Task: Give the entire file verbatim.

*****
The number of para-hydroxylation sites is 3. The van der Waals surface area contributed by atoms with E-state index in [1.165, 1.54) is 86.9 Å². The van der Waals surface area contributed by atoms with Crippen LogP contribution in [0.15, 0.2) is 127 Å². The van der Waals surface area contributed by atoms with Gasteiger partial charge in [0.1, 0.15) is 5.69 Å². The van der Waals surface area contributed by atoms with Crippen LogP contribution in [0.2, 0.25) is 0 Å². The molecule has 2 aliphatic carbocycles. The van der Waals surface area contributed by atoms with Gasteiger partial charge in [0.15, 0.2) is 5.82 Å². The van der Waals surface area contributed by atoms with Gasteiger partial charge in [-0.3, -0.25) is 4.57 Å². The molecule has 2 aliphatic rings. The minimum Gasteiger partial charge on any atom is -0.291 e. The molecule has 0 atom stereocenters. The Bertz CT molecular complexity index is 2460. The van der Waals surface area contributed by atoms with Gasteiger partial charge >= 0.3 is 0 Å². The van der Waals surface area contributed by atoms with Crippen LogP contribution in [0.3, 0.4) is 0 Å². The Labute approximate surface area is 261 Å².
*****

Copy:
The number of para-hydroxylation sites is 3. The van der Waals surface area contributed by atoms with E-state index in [1.165, 1.54) is 86.9 Å². The van der Waals surface area contributed by atoms with Crippen LogP contribution in [0.15, 0.2) is 127 Å². The van der Waals surface area contributed by atoms with Gasteiger partial charge in [0.1, 0.15) is 5.69 Å². The van der Waals surface area contributed by atoms with Crippen LogP contribution in [0.2, 0.25) is 0 Å². The molecule has 2 aliphatic carbocycles. The van der Waals surface area contributed by atoms with Gasteiger partial charge in [0.15, 0.2) is 5.82 Å². The van der Waals surface area contributed by atoms with Gasteiger partial charge in [-0.3, -0.25) is 4.57 Å². The molecule has 2 aliphatic rings. The minimum Gasteiger partial charge on any atom is -0.291 e. The molecule has 0 atom stereocenters. The Bertz CT molecular complexity index is 2460. The van der Waals surface area contributed by atoms with Gasteiger partial charge >= 0.3 is 0 Å². The van der Waals surface area contributed by atoms with Crippen LogP contribution in [0.3, 0.4) is 0 Å². The Labute approximate surface area is 261 Å².